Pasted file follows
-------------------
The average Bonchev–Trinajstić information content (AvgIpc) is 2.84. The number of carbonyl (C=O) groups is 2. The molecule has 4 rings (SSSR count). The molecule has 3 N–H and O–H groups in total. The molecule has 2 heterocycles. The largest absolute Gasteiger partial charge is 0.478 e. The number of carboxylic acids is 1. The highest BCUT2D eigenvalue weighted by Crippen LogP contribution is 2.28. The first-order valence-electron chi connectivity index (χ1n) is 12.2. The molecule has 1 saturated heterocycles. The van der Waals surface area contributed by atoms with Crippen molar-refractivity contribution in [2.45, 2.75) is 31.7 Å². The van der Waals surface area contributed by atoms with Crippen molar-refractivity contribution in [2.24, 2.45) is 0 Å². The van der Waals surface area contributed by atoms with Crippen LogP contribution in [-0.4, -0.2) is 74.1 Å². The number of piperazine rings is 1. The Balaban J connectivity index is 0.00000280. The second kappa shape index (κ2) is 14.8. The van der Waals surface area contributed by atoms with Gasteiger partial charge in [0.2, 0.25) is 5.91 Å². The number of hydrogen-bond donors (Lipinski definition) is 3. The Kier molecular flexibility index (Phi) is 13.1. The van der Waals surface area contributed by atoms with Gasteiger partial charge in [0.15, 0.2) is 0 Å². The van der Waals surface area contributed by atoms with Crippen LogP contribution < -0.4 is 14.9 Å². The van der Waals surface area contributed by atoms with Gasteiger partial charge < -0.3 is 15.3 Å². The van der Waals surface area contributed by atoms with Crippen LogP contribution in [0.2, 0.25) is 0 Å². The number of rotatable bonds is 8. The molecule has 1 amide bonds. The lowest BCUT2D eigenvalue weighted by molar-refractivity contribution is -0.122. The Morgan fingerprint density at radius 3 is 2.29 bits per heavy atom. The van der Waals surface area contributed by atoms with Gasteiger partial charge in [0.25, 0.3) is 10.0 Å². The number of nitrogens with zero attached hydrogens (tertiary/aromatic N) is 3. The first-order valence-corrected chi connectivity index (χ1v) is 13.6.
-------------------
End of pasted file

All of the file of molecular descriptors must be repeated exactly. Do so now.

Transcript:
The average Bonchev–Trinajstić information content (AvgIpc) is 2.84. The number of carbonyl (C=O) groups is 2. The molecule has 4 rings (SSSR count). The molecule has 3 N–H and O–H groups in total. The molecule has 2 heterocycles. The largest absolute Gasteiger partial charge is 0.478 e. The number of carboxylic acids is 1. The highest BCUT2D eigenvalue weighted by Crippen LogP contribution is 2.28. The first-order valence-electron chi connectivity index (χ1n) is 12.2. The molecule has 1 saturated heterocycles. The van der Waals surface area contributed by atoms with Crippen molar-refractivity contribution in [2.45, 2.75) is 31.7 Å². The van der Waals surface area contributed by atoms with Crippen molar-refractivity contribution in [2.24, 2.45) is 0 Å². The van der Waals surface area contributed by atoms with Crippen LogP contribution in [-0.4, -0.2) is 74.1 Å². The number of piperazine rings is 1. The Balaban J connectivity index is 0.00000280. The second kappa shape index (κ2) is 14.8. The van der Waals surface area contributed by atoms with Gasteiger partial charge in [0.2, 0.25) is 5.91 Å². The number of hydrogen-bond donors (Lipinski definition) is 3. The Kier molecular flexibility index (Phi) is 13.1. The van der Waals surface area contributed by atoms with Gasteiger partial charge in [0.15, 0.2) is 0 Å². The van der Waals surface area contributed by atoms with Crippen LogP contribution < -0.4 is 14.9 Å². The van der Waals surface area contributed by atoms with Gasteiger partial charge < -0.3 is 15.3 Å². The van der Waals surface area contributed by atoms with Crippen LogP contribution in [0.2, 0.25) is 0 Å². The number of rotatable bonds is 8. The molecule has 1 amide bonds. The lowest BCUT2D eigenvalue weighted by molar-refractivity contribution is -0.122. The Morgan fingerprint density at radius 3 is 2.29 bits per heavy atom. The van der Waals surface area contributed by atoms with Gasteiger partial charge in [0.25, 0.3) is 10.0 Å². The number of nitrogens with zero attached hydrogens (tertiary/aromatic N) is 3. The first-order valence-corrected chi connectivity index (χ1v) is 13.6.